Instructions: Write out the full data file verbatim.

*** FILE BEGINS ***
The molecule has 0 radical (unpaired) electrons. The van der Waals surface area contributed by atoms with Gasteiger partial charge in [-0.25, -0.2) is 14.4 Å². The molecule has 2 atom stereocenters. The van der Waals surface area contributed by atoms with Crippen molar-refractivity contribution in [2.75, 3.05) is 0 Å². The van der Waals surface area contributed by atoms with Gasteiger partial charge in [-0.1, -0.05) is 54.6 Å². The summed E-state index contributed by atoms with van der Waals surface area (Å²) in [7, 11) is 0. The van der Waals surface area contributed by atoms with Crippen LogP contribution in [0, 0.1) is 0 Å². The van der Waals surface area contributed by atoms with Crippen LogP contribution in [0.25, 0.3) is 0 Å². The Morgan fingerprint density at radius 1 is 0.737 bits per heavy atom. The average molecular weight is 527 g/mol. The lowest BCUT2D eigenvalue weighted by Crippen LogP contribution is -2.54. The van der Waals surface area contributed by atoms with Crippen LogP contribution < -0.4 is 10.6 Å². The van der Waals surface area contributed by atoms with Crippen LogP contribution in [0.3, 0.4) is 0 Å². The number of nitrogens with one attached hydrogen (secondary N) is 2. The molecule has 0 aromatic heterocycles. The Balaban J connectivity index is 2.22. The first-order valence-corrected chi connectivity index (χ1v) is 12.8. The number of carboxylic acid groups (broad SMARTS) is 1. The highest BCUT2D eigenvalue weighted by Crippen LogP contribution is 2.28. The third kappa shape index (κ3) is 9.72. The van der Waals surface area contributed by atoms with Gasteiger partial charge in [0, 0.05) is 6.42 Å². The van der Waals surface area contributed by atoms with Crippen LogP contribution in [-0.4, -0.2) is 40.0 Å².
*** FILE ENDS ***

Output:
The molecule has 0 radical (unpaired) electrons. The van der Waals surface area contributed by atoms with Gasteiger partial charge in [-0.25, -0.2) is 14.4 Å². The molecule has 2 atom stereocenters. The van der Waals surface area contributed by atoms with Crippen molar-refractivity contribution in [2.75, 3.05) is 0 Å². The van der Waals surface area contributed by atoms with Gasteiger partial charge in [-0.1, -0.05) is 54.6 Å². The summed E-state index contributed by atoms with van der Waals surface area (Å²) in [7, 11) is 0. The van der Waals surface area contributed by atoms with Crippen LogP contribution in [0, 0.1) is 0 Å². The van der Waals surface area contributed by atoms with Crippen LogP contribution in [0.25, 0.3) is 0 Å². The Morgan fingerprint density at radius 1 is 0.737 bits per heavy atom. The average molecular weight is 527 g/mol. The lowest BCUT2D eigenvalue weighted by Crippen LogP contribution is -2.54. The van der Waals surface area contributed by atoms with Crippen LogP contribution < -0.4 is 10.6 Å². The van der Waals surface area contributed by atoms with Crippen LogP contribution in [0.3, 0.4) is 0 Å². The number of nitrogens with one attached hydrogen (secondary N) is 2. The molecule has 0 aromatic heterocycles. The Balaban J connectivity index is 2.22. The first-order valence-corrected chi connectivity index (χ1v) is 12.8. The number of carboxylic acid groups (broad SMARTS) is 1. The highest BCUT2D eigenvalue weighted by Crippen LogP contribution is 2.28. The third kappa shape index (κ3) is 9.72. The van der Waals surface area contributed by atoms with Gasteiger partial charge in [0, 0.05) is 6.42 Å². The van der Waals surface area contributed by atoms with Crippen LogP contribution in [-0.4, -0.2) is 40.0 Å².